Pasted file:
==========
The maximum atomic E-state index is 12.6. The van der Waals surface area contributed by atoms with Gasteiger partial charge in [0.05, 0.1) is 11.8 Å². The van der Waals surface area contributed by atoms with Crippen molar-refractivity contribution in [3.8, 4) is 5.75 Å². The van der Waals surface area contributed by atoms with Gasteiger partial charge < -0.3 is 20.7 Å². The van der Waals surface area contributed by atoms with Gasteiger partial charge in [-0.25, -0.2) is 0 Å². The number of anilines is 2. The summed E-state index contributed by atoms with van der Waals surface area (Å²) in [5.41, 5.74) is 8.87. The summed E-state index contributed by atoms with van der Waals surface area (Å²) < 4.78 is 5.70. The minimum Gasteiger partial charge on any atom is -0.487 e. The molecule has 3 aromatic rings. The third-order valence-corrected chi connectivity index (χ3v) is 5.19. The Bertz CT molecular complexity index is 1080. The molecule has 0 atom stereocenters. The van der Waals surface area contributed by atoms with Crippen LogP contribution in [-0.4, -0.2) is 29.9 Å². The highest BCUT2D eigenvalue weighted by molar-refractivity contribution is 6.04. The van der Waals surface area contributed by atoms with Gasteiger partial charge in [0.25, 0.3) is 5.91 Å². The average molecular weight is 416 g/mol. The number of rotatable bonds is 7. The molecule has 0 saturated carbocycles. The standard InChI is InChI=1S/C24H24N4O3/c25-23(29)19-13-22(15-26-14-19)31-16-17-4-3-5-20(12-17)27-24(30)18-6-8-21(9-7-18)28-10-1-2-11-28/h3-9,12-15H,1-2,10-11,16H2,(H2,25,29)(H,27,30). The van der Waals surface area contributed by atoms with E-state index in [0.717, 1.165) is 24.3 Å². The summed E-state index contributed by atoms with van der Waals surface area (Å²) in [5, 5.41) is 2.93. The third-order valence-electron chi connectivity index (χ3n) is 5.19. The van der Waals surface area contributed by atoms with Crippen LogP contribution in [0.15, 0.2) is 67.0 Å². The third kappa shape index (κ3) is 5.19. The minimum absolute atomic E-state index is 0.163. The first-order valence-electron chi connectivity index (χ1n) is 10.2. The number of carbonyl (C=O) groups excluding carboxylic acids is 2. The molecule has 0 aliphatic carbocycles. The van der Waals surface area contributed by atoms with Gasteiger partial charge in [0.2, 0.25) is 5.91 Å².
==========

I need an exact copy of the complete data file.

The maximum atomic E-state index is 12.6. The van der Waals surface area contributed by atoms with Gasteiger partial charge in [0.05, 0.1) is 11.8 Å². The van der Waals surface area contributed by atoms with Crippen molar-refractivity contribution in [3.8, 4) is 5.75 Å². The van der Waals surface area contributed by atoms with Gasteiger partial charge < -0.3 is 20.7 Å². The van der Waals surface area contributed by atoms with Gasteiger partial charge in [-0.25, -0.2) is 0 Å². The number of anilines is 2. The summed E-state index contributed by atoms with van der Waals surface area (Å²) in [5.41, 5.74) is 8.87. The summed E-state index contributed by atoms with van der Waals surface area (Å²) < 4.78 is 5.70. The minimum Gasteiger partial charge on any atom is -0.487 e. The molecule has 3 aromatic rings. The third-order valence-corrected chi connectivity index (χ3v) is 5.19. The Bertz CT molecular complexity index is 1080. The molecule has 0 atom stereocenters. The van der Waals surface area contributed by atoms with Crippen LogP contribution in [-0.4, -0.2) is 29.9 Å². The highest BCUT2D eigenvalue weighted by molar-refractivity contribution is 6.04. The van der Waals surface area contributed by atoms with Gasteiger partial charge in [0.25, 0.3) is 5.91 Å². The average molecular weight is 416 g/mol. The number of rotatable bonds is 7. The molecule has 0 saturated carbocycles. The standard InChI is InChI=1S/C24H24N4O3/c25-23(29)19-13-22(15-26-14-19)31-16-17-4-3-5-20(12-17)27-24(30)18-6-8-21(9-7-18)28-10-1-2-11-28/h3-9,12-15H,1-2,10-11,16H2,(H2,25,29)(H,27,30). The van der Waals surface area contributed by atoms with E-state index in [0.717, 1.165) is 24.3 Å². The summed E-state index contributed by atoms with van der Waals surface area (Å²) in [5, 5.41) is 2.93. The third-order valence-electron chi connectivity index (χ3n) is 5.19. The van der Waals surface area contributed by atoms with Crippen LogP contribution in [0.15, 0.2) is 67.0 Å². The third kappa shape index (κ3) is 5.19. The minimum absolute atomic E-state index is 0.163. The first-order valence-electron chi connectivity index (χ1n) is 10.2. The number of carbonyl (C=O) groups excluding carboxylic acids is 2. The molecule has 0 aliphatic carbocycles. The van der Waals surface area contributed by atoms with Gasteiger partial charge in [0.2, 0.25) is 5.91 Å².